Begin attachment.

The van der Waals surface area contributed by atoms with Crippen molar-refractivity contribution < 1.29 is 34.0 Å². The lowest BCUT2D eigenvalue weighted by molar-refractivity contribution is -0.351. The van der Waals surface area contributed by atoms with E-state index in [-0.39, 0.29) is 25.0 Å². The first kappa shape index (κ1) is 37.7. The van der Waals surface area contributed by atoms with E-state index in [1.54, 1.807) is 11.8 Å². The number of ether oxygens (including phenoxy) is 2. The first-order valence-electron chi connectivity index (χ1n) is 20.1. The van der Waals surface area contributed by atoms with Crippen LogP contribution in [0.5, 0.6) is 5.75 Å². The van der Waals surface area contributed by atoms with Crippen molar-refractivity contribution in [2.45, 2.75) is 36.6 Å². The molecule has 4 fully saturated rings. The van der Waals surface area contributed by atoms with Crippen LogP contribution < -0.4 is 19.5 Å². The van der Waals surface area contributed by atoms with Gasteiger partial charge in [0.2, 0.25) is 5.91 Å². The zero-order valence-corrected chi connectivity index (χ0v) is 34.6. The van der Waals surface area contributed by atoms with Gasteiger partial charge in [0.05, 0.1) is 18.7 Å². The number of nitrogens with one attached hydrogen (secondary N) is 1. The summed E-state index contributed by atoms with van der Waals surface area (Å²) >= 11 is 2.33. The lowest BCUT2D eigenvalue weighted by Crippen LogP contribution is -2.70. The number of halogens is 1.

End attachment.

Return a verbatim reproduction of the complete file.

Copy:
The van der Waals surface area contributed by atoms with Crippen molar-refractivity contribution < 1.29 is 34.0 Å². The lowest BCUT2D eigenvalue weighted by molar-refractivity contribution is -0.351. The van der Waals surface area contributed by atoms with E-state index in [-0.39, 0.29) is 25.0 Å². The first kappa shape index (κ1) is 37.7. The van der Waals surface area contributed by atoms with E-state index in [1.54, 1.807) is 11.8 Å². The number of ether oxygens (including phenoxy) is 2. The first-order valence-electron chi connectivity index (χ1n) is 20.1. The van der Waals surface area contributed by atoms with Crippen LogP contribution in [0.5, 0.6) is 5.75 Å². The van der Waals surface area contributed by atoms with Crippen molar-refractivity contribution in [2.45, 2.75) is 36.6 Å². The molecule has 4 fully saturated rings. The van der Waals surface area contributed by atoms with Crippen LogP contribution < -0.4 is 19.5 Å². The van der Waals surface area contributed by atoms with Gasteiger partial charge in [0.2, 0.25) is 5.91 Å². The zero-order valence-corrected chi connectivity index (χ0v) is 34.6. The van der Waals surface area contributed by atoms with Gasteiger partial charge in [0.05, 0.1) is 18.7 Å². The number of nitrogens with one attached hydrogen (secondary N) is 1. The summed E-state index contributed by atoms with van der Waals surface area (Å²) >= 11 is 2.33. The lowest BCUT2D eigenvalue weighted by Crippen LogP contribution is -2.70. The number of halogens is 1.